In our careers as journalists and advisors to scientists, experts and leaders in how to deal with the media, one of the most important skills that we stress is staying on message. It’s not a skill most scientists are naturally good at. In scientific inquiry, a question is an opportunity to think out loud and explore many possible answers. Unfortunately, what works in a classroom, the field or a research station can backfire badly in media interview.
In a media interview, the purpose of a question is different. Journalists use just a few of your words to support the narrative of the story they want to tell. For a scientist, the key job during an interview is to get your main message and important information used in the story. An interview question is an opportunity to delivery your message in a convincing manner.
We can imagine some of you responding, "Why would I want to engage at all if that’s the level of discourse?" The answer is because the media is a very efficient way to spread your key messages to policy makers, social influencers, and the general public. These groups make decisions, pass laws, and vote. They won’t be well informed about your research unless you tell them. And to tell them, you have to get through the filter of the journalist who often is not trained in science and may not know the right questions to ask. But they do know how to make a story interesting so people will actually read it.
So, in a media interview, the burden falls on you to get your important information across. That means first, having a clear message. Second, repeating it often enough (but not too much) that the journalist gets it. Third, staying on message and avoiding tangents so that you don’t end up with a different story than the one you wanted to tell. (For more on clear messages, see Chapter 1 of our book, The Master Communicator’s Handbook).
One of our media course graduates, conservation biologist (and Smith Fellow) Scott Stephens, a regional director at Ducks Unlimited Canada, puts it like this: “In TV they typically pull only a 10-15 second clip from a much longer back and forth. So if you don't repeat your key message in various forms, they will undoubtedly pull the only ‘off message’ clip that you provide and that is what will run.”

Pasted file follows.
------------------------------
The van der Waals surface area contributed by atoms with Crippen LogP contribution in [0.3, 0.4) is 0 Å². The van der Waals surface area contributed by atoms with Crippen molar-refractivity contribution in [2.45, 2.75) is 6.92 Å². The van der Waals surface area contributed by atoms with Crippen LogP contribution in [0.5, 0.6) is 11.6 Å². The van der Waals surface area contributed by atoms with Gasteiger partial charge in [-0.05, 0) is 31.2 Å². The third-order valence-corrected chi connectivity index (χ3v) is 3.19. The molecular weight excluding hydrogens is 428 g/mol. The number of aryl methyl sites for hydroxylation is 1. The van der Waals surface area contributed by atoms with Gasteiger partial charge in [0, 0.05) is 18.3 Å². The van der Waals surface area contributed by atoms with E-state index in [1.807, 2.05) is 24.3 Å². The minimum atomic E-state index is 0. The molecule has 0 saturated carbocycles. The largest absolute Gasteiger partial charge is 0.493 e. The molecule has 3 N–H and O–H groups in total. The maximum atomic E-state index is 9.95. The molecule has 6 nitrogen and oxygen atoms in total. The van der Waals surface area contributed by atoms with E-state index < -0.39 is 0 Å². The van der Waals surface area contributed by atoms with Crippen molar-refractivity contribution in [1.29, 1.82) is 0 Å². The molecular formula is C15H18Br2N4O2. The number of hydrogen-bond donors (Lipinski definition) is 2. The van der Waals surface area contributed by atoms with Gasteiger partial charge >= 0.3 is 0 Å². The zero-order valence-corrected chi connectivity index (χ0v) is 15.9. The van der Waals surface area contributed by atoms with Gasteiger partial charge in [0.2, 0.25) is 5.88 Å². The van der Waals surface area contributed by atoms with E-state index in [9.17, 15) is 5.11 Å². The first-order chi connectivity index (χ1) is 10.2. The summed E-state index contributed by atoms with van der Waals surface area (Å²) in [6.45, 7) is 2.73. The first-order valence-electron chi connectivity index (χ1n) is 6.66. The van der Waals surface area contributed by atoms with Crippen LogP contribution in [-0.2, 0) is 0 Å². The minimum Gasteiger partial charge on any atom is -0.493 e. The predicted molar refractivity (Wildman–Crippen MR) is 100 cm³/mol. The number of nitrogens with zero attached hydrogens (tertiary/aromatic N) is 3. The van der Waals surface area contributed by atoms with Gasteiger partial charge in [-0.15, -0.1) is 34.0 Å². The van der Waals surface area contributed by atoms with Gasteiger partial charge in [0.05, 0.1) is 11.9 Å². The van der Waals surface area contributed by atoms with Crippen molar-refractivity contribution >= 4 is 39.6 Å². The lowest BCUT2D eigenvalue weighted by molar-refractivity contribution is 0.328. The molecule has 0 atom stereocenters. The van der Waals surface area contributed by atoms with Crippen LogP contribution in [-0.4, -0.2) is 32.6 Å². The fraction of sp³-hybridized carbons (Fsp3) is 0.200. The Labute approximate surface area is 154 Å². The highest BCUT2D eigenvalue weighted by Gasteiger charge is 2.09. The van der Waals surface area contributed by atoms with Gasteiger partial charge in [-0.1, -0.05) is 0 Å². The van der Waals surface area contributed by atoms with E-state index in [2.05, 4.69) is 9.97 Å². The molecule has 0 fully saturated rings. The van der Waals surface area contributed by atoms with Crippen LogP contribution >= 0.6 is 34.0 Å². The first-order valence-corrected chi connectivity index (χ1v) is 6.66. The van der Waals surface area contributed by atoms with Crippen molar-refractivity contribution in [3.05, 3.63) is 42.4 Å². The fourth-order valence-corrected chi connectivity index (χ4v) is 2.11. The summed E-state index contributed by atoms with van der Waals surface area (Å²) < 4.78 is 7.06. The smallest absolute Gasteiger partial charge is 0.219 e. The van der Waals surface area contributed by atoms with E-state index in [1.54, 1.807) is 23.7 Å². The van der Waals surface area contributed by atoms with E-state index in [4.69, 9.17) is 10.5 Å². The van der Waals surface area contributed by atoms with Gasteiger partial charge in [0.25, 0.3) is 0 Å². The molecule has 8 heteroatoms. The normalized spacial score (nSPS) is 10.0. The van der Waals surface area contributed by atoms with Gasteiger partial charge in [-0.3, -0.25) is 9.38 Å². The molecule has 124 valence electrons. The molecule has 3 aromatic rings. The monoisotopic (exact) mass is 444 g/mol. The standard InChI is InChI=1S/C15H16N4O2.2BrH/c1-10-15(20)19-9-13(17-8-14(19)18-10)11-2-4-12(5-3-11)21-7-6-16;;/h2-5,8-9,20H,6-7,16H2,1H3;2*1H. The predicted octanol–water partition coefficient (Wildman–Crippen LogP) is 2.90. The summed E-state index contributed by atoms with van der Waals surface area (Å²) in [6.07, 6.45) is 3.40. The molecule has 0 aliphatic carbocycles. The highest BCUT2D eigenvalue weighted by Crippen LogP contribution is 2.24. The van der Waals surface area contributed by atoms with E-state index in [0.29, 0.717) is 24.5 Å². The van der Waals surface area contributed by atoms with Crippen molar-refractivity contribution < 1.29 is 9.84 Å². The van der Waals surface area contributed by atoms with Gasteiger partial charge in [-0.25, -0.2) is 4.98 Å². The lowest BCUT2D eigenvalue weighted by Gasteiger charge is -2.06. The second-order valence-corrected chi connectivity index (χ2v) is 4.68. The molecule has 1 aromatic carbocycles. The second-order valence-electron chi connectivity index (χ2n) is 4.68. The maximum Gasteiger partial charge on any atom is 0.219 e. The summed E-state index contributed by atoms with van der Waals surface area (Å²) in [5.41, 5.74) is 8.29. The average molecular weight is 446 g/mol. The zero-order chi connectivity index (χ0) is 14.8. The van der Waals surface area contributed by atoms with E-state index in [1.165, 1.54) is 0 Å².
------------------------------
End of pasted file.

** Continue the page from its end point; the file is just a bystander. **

Scott learned from us the art of “redirecting:” turning an off-topic question deftly back to the issue you want to talk about. It’s not actually that hard. You give a very short one sentence response to the question being asked, then take the initiative and bring the conversation back to your research. Scott says he uses phrases such as "what's really important...” and “what is especially relevant on this issue is...."
Scott continues, “I also did a radio interview last spring where I felt like the host was baiting me by ranting during the commercial breaks about his own political views (we were talking about new legislation introduced on wetland policy). He didn't try to draw me into picking sides while on the air but I was very cognizant of giving him any fodder that he might look to find controversy around when the microphone was on.”
Good media sense kept Scott focused on his issue.
For scientists building their skills at staying on message, here are six tag lines we find helpful for staying on message:
- “I hear your concern about X, and while that’s important, the heart of our research is really Y. Here’s why Y matters most...”
- “You’ve raised an interesting point about X. Another interesting point that’s closer to our research is Y...”
- “I’m not familiar with the details of the issue you raised, as it outside the scope of our research. What I can tell you about Y is...
- “Well, we can agree to disagree about X. I would like to return to the topic of my research and share something about Y that we’ve not yet touched on...”
- “I can’t really speculate about X. Our research focuses on Y, and here’s what I can tell you...”
- “While I am familiar with the issue of X, I’m here today to talk about the findings of our newest research on Y. Here’s what we think is most important…”